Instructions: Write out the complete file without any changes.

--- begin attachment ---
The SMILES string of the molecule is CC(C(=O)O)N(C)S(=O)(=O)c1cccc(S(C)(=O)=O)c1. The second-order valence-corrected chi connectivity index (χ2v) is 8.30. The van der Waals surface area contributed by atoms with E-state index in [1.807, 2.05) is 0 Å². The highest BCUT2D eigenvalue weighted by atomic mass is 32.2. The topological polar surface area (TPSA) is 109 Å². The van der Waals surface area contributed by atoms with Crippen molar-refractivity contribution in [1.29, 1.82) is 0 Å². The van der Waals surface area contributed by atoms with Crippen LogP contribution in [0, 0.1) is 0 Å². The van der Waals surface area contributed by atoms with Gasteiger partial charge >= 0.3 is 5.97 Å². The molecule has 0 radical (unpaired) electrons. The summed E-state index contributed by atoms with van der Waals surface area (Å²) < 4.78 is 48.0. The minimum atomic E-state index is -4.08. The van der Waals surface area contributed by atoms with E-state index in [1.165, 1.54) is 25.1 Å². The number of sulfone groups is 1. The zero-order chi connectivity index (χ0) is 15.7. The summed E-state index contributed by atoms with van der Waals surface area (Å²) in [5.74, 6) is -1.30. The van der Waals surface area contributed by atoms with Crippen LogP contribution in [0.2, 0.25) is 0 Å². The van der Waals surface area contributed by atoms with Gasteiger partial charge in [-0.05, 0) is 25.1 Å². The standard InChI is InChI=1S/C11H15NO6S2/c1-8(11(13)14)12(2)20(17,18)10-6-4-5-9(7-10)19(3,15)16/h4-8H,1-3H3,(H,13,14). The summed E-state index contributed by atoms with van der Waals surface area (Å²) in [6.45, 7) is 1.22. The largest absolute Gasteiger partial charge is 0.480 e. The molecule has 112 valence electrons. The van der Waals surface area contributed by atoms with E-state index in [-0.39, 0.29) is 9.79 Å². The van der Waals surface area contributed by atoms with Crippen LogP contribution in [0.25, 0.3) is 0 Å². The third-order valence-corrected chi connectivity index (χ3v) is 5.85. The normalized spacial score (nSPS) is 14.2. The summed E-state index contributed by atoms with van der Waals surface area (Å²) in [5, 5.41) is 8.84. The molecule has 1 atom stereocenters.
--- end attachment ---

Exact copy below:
The SMILES string of the molecule is CC(C(=O)O)N(C)S(=O)(=O)c1cccc(S(C)(=O)=O)c1. The second-order valence-corrected chi connectivity index (χ2v) is 8.30. The van der Waals surface area contributed by atoms with E-state index in [1.807, 2.05) is 0 Å². The highest BCUT2D eigenvalue weighted by atomic mass is 32.2. The topological polar surface area (TPSA) is 109 Å². The van der Waals surface area contributed by atoms with Crippen molar-refractivity contribution in [1.29, 1.82) is 0 Å². The van der Waals surface area contributed by atoms with Crippen LogP contribution in [0, 0.1) is 0 Å². The van der Waals surface area contributed by atoms with Gasteiger partial charge >= 0.3 is 5.97 Å². The molecule has 0 radical (unpaired) electrons. The summed E-state index contributed by atoms with van der Waals surface area (Å²) < 4.78 is 48.0. The minimum atomic E-state index is -4.08. The van der Waals surface area contributed by atoms with E-state index in [1.165, 1.54) is 25.1 Å². The number of sulfone groups is 1. The zero-order chi connectivity index (χ0) is 15.7. The summed E-state index contributed by atoms with van der Waals surface area (Å²) in [5.74, 6) is -1.30. The van der Waals surface area contributed by atoms with Crippen LogP contribution in [0.2, 0.25) is 0 Å². The van der Waals surface area contributed by atoms with Gasteiger partial charge in [-0.05, 0) is 25.1 Å². The standard InChI is InChI=1S/C11H15NO6S2/c1-8(11(13)14)12(2)20(17,18)10-6-4-5-9(7-10)19(3,15)16/h4-8H,1-3H3,(H,13,14). The summed E-state index contributed by atoms with van der Waals surface area (Å²) in [6.45, 7) is 1.22. The largest absolute Gasteiger partial charge is 0.480 e. The molecule has 112 valence electrons. The van der Waals surface area contributed by atoms with E-state index in [-0.39, 0.29) is 9.79 Å². The van der Waals surface area contributed by atoms with Crippen LogP contribution in [0.25, 0.3) is 0 Å². The third-order valence-corrected chi connectivity index (χ3v) is 5.85. The normalized spacial score (nSPS) is 14.2. The summed E-state index contributed by atoms with van der Waals surface area (Å²) in [5, 5.41) is 8.84. The molecule has 1 atom stereocenters.